Netanyahu puts the kibosh on talk of early elections

This is the second time in as many weeks that Netanyahu showed he’ll do what he can to keep the coalition together when he has had opportunities to call an election.

Political commentators were having déjà vu Sunday morning, and for a brief moment it seemed like we might have an election soon – until Prime Minister Benjamin Netanyahu put the kibosh on the idea.

As the Knesset geared up for a final vote on the much-disputed police recommendations bill, the situation seemed more and more like the votes on another ultra-controversial bill in 2014 – the Israel Hayom bill.

That legislation would have outlawed the dissemination of free, daily newspapers and, just like the police recommendations bill, was viewed as a personal piece of legislation to help Netanyahu avoid an indictment, or at least more damaging leaks to the press. The Israel Hayom bill was also personally targeted at Netanyahu, but with the opposite aim – to hurt him by shutting down the newspaper owned by his ally, Sheldon Adelson, which gives him overwhelmingly positive coverage.

In that case, Netanyahu’s Likud party supported the bill, while more and more coalition members began distancing themselves from it. Then, Netanyahu vehemently opposed the proposal, while more and more members of his previous coalition supported it – so much so that it even passed a preliminary reading.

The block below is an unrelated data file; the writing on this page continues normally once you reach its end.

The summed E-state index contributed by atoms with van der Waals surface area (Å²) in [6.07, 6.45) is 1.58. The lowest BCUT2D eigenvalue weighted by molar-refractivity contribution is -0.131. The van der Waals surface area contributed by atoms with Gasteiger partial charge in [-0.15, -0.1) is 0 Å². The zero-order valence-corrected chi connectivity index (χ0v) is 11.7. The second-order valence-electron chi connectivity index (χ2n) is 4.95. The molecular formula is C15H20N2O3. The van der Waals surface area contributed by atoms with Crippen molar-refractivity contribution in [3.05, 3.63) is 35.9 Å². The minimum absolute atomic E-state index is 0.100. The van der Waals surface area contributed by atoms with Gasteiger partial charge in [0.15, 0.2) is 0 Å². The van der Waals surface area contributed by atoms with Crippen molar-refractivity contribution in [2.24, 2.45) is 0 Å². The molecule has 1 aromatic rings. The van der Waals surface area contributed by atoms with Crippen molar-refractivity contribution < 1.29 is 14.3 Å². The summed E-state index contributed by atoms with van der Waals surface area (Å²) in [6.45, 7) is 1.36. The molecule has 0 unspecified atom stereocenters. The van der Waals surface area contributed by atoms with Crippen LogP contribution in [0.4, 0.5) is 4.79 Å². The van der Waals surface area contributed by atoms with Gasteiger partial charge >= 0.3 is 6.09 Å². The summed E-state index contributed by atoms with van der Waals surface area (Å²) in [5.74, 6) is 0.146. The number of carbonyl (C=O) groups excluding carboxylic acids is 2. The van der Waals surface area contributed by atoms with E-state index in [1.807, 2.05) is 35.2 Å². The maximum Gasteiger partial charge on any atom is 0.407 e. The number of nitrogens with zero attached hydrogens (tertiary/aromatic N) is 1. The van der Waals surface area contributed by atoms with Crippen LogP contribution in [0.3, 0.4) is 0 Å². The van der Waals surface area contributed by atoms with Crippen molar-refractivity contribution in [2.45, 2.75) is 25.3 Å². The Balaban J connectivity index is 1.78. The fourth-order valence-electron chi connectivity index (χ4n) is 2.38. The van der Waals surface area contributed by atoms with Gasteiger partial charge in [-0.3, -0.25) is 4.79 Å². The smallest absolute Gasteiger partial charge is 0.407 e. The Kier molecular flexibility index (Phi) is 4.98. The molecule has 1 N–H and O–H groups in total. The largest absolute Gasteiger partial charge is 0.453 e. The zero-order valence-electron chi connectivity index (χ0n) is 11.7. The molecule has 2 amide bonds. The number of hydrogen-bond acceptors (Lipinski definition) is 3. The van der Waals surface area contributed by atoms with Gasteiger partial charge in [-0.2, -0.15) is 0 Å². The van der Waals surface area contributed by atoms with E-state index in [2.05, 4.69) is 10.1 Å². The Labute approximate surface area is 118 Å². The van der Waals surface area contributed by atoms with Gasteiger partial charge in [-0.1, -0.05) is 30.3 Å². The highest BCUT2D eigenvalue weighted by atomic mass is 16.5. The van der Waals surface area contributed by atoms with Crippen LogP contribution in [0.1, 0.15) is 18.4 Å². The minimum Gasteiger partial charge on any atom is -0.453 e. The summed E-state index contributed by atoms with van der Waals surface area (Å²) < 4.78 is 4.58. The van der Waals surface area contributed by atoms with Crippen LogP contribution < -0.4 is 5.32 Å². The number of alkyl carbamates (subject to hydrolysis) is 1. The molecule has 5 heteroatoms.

Netanyahu later admitted that one of the reasons he called the 2015 election, less than two years after the previous one, was to stop the Israel Hayom bill.

But this time, as the prospects of the police recommendations bill grew bleaker throughout the day, Netanyahu didn’t pull the trigger. This time, he backed down.

“I asked… to make sure the bill will be worded so that it doesn’t apply to the investigation of my matters,” Netanyahu wrote.

And that’s how, in a 166-word Facebook post, Netanyahu cooled down the political atmosphere.

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